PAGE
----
The Australian Navy is cracking down on sailors’ alcohol consumption

Royal Australian Navy sailors will have to be more careful on shore leaves in the future as the navy is reportedly starting a crackdown on drunken sailors in foreign ports.

Illustration: Australian Navy HMAS Warramunga sits alongside at the Port of Dar Es Salaam, Tanzania. Photo: Royal Australian Navy

According to a report by the Australian ABC, the navy has issued a new fleet directive which includes curfews and mandatory breath testing and applies to sailors of all ranks.

The new directive is reportedly in response to recent incidents in overseas ports involving Australian navy personnel.

The measures are being taken to restore the trust that government and senior ADF leadership has in the Fleet after it was undermined by ongoing poor behaviour of a minority of personnel.

The new directive also warns sailors about the possible consequences of drinking in foreign ports.

A document of the directive leaked to the ABC focuses on an incident from October 2017 in Singapore in which an Australian sailor was imprisoned for six weeks following an alcohol-related incident.

In the document, the sailor describes the conditions in two prisons he was detained in, the Changi Prison and Admiralty West. Detainees in the Changi prison sleep on a grass mat on the concrete floor without a pillow and get only one hour a day outside the cell. Daylight enters the cells through small holes drilled in a steel plate and temperatures in the cells reach 35C as there is no air conditioning.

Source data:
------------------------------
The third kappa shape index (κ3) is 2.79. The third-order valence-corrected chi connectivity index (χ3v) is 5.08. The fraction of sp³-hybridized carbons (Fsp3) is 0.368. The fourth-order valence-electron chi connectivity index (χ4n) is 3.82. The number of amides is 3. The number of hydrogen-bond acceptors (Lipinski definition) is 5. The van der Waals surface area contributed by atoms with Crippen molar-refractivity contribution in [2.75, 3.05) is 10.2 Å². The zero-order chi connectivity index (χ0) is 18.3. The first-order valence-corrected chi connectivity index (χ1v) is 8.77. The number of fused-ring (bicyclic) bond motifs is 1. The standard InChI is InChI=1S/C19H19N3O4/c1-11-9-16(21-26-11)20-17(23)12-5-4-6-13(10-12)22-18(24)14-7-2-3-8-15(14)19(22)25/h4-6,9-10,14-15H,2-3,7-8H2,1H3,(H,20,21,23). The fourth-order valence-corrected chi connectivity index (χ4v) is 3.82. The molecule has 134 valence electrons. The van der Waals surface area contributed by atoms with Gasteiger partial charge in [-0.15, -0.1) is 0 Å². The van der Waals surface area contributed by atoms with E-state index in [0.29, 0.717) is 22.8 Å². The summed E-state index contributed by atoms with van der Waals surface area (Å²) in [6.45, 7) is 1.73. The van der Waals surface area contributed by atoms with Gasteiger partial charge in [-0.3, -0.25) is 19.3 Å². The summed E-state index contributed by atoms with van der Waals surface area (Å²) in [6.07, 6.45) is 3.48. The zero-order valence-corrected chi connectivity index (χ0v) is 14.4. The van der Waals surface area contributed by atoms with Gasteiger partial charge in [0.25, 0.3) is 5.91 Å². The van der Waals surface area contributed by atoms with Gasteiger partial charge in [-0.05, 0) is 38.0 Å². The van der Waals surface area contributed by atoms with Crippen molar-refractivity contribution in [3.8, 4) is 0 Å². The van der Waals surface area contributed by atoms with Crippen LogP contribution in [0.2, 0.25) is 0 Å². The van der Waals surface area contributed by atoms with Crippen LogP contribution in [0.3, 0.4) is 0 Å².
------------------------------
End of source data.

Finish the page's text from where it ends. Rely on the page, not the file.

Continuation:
According to the document, the sailor also spoke about the caning taking place at Admiralty West. “Screaming can be heard from the cells. Prisoners are returned to the cells after caning, without medical attention.”

The new directive for Singapore visits orders the sailors to return from leave by 23:00 and limits their alcohol consumption to three standard drinks over a 24-hour period.

The ABC report further said that sailors were not pleased with the new directive and one sailors even said the new rules could prompt sailors to take drugs instead of alcohol.

“I believe that some personnel, if they can’t get a ‘high’ from getting ‘on the drink’, may be inclined to take drugs,” the report quoted a sailor as saying.